Irrigation System Check

Irrigation systems should be maintained regularly to ensure top performance and costs are kept down. Poorly performing systems are a financial burden for farming businesses and result in reduced pasture or crop production.

System checks

Carry out these simple checks to ensure your pressurised irrigation system is running correctly.

  • Use an accurate pressure gauge to check pressures around the system. Try at the nearest point to the pump, the furthest point from the pump, and somewhere in between. Excess pressure costs money for no real gain, while low pressure reduces irrigation performance and productivity.
  • Place a number of rain gauges or small containers in the paddock while the system is operating and check how even the results are. If they are within 20 per cent (+-10 per cent of the average) of each other, the uniformity is probably adequate. If the variation is more than this, the system needs a closer look by a professional.

Centre pivots

Specific issues to check for with centre pivots are:

  • The pressure at the end of the system is more important than the pressure at the centre. Both Senninger Irrigation and Nelson Australia make pressure gauges designed to be installed above the sprinkler at the outer end and are available from irrigation suppliers.
  • If the field is not completely flat, check the end pressure at the highest point - just a small rise can alter the pressure at the sprinklers and reduce the output and pattern.
  • If tyre pressures are incorrect and vary along the system, this may alter the speed calibration and, in some cases, exacerbate wheel ruts and bogging and cause premature failure of the drive train.

Travelling irrigators

Check for issues in big gun travelling irrigators, including:

  • Incorrect lane spacing should be 60–65 per cent of wetted width in still conditions and 30-50 per cent for windy conditions. Lane spacings more than this will greatly reduce distribution uniformity. Poor distribution uniformity occurs when spray applications don’t overlap sufficiently.
  • Travelling gun irrigator speed variations within runs can be as much as 50 per cent which means the amount applied varies a lot from one end to the other. Reducing speed variation improves distribution uniformity. The main factors are uneven topography, increasing drag length for soft hose machines, and variations as the hose winds up for hard hose machines. Incorrect tyre pressures may also have an effect.
  • The system is operating at the specified pressure so considerable savings on pumping costs can be made by ensuring the overall pressure is minimised by minimising friction losses, using adequate pipe sizes, and selecting a nozzle with minimum pressure to do the job.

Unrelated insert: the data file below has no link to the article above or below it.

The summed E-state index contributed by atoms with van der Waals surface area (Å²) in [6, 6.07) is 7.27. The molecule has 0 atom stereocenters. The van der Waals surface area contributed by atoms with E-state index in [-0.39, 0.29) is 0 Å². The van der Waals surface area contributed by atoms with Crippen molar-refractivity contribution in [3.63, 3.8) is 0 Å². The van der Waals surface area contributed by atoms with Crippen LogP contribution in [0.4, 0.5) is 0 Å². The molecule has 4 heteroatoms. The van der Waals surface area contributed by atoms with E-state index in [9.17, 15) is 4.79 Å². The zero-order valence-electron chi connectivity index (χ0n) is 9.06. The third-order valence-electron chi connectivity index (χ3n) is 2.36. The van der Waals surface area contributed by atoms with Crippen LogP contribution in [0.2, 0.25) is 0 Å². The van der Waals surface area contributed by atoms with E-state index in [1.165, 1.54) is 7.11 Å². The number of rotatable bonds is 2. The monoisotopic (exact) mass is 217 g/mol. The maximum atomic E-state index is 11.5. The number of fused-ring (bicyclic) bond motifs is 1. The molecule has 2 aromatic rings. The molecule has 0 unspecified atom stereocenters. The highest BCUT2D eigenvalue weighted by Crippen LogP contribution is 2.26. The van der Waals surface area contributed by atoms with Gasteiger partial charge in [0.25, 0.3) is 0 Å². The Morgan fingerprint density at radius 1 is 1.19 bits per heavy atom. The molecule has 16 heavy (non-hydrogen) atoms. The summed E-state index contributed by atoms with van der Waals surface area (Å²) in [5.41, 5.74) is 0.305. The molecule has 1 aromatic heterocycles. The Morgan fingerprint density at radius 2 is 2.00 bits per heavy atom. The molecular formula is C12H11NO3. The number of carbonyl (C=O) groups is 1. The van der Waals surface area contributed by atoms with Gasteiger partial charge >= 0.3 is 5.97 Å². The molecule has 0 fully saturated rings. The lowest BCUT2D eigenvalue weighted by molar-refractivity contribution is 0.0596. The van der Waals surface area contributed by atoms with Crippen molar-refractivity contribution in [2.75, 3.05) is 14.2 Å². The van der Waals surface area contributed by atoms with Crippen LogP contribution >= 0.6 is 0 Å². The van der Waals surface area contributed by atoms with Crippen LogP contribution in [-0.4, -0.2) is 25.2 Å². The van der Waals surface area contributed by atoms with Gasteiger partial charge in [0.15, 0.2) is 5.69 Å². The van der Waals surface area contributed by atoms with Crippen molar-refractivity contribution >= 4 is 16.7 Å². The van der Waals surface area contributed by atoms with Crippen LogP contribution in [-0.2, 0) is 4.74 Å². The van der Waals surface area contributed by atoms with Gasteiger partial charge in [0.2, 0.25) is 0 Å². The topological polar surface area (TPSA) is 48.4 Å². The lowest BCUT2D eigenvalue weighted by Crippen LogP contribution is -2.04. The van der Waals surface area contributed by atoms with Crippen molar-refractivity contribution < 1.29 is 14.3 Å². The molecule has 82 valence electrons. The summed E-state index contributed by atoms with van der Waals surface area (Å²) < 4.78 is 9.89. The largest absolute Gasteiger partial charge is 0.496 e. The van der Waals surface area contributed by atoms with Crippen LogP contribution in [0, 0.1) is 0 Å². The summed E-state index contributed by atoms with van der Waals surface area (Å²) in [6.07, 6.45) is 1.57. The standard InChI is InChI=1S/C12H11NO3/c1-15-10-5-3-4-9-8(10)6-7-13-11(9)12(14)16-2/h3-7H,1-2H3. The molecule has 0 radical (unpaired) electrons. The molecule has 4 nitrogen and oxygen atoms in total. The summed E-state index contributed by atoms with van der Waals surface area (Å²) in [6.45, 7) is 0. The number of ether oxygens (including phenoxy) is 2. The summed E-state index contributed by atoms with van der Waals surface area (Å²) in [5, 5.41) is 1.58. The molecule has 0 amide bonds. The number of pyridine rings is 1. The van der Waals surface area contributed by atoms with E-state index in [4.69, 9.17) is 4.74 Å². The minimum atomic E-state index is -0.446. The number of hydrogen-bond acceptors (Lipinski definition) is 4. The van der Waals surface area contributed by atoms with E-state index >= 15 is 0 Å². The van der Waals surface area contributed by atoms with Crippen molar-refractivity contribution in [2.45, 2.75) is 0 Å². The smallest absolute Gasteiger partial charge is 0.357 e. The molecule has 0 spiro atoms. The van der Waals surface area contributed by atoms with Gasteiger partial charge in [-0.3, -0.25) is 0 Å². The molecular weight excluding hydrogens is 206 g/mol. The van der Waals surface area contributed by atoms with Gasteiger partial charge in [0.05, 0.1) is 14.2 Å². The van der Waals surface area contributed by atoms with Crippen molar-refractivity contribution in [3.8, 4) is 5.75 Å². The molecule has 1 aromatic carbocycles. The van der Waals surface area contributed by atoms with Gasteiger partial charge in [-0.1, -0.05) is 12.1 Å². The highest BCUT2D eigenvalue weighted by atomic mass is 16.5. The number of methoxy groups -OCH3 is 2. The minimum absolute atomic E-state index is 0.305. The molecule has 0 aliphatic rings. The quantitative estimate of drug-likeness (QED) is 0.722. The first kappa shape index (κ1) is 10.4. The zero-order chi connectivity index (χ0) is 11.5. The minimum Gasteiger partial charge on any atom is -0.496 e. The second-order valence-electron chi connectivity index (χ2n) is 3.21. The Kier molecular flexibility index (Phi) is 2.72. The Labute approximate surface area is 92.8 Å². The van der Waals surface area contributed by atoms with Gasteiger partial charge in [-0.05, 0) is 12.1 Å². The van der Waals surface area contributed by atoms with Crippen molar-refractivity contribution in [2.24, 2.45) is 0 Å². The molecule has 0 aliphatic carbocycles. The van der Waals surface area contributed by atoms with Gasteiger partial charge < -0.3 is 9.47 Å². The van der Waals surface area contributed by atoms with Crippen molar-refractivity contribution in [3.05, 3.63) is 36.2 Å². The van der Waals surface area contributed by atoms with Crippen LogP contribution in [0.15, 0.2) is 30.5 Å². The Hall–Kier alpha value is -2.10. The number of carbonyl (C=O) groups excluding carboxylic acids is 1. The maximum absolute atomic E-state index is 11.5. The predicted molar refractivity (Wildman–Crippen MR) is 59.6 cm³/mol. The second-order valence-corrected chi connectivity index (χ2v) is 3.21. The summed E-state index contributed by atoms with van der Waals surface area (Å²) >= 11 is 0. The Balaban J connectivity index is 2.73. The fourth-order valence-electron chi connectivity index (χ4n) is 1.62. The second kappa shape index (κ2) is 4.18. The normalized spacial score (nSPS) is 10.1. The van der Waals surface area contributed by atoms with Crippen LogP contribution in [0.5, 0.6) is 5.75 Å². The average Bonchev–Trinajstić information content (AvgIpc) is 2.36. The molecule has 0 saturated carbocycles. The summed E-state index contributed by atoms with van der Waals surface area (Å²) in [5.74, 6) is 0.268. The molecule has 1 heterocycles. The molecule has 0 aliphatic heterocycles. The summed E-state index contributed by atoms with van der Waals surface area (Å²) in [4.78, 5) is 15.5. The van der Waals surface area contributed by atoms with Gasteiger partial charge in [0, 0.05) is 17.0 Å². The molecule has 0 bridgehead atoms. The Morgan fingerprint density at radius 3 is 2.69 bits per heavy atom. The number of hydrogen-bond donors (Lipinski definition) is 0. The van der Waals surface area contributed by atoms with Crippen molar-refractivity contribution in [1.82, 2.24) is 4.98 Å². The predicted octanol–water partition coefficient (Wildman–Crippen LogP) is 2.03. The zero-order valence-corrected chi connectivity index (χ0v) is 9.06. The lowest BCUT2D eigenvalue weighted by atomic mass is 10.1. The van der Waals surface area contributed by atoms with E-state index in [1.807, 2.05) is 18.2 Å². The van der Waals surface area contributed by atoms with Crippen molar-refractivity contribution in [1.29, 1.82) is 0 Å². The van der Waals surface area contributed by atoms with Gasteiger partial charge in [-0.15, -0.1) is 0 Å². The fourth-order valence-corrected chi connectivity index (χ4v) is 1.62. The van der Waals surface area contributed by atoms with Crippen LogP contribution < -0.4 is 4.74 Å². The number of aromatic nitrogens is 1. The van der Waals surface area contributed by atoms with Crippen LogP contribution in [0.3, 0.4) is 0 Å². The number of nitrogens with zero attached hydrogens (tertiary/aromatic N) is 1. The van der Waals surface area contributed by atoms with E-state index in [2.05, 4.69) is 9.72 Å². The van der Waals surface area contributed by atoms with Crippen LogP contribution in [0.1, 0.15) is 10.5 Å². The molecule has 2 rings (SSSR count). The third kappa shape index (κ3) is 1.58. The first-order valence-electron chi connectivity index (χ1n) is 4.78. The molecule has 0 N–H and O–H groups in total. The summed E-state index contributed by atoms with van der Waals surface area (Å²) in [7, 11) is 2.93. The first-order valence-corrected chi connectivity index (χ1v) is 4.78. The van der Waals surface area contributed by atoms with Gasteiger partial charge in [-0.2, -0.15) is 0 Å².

• Low pressure leads to poor uniformity, so ensure travelling guns are not operating below the recommended pressure.
  • Worn nozzle will apply more water than expected and alter the spray pattern. Check size and if worn replace.
  • Taper nozzles produce greater wetted diameters and are better in windy conditions. Ring nozzles break up the spray trajectory causing smaller droplet sizes and reduced wetted diameters.

Spray line and other systems

Specific issues to check for with spray line systems (including solid set systems) are:

  • Check sprinklers are the same brand, type, size, and are undamaged. It is common to find systems with many different makes and types of sprinklers and/or with sprinklers that have not been checked for decades.
  • Check seals at hydrants, pipe connections, sprinkler pivot points and replace any that leak.
  • Check above-ground pipework and replace any with leaks, cracks, splits, dents or other damage.
  • For bike shift and K-line systems, ensure that spacing between positions is correct and that overlap is adequate.


Farmers can also receive support from Dairy Australia’s farm system experts by attending a two-day workshop. It offers a great opportunity to connect with and learn from other farmers that are considering a farm system change.

The workshop will enable farmers to:

  • Outline their business objectives to determine the most suitable farm system.
  • Share initial versions of their strategic and action plans for group feedback.
  • Make an informed decision about the options and considerations for investing in a new system.
  • Get ready to start the planning, implementation and operation of their chosen system.

Register your interest in future workshops or request further information using the form below.

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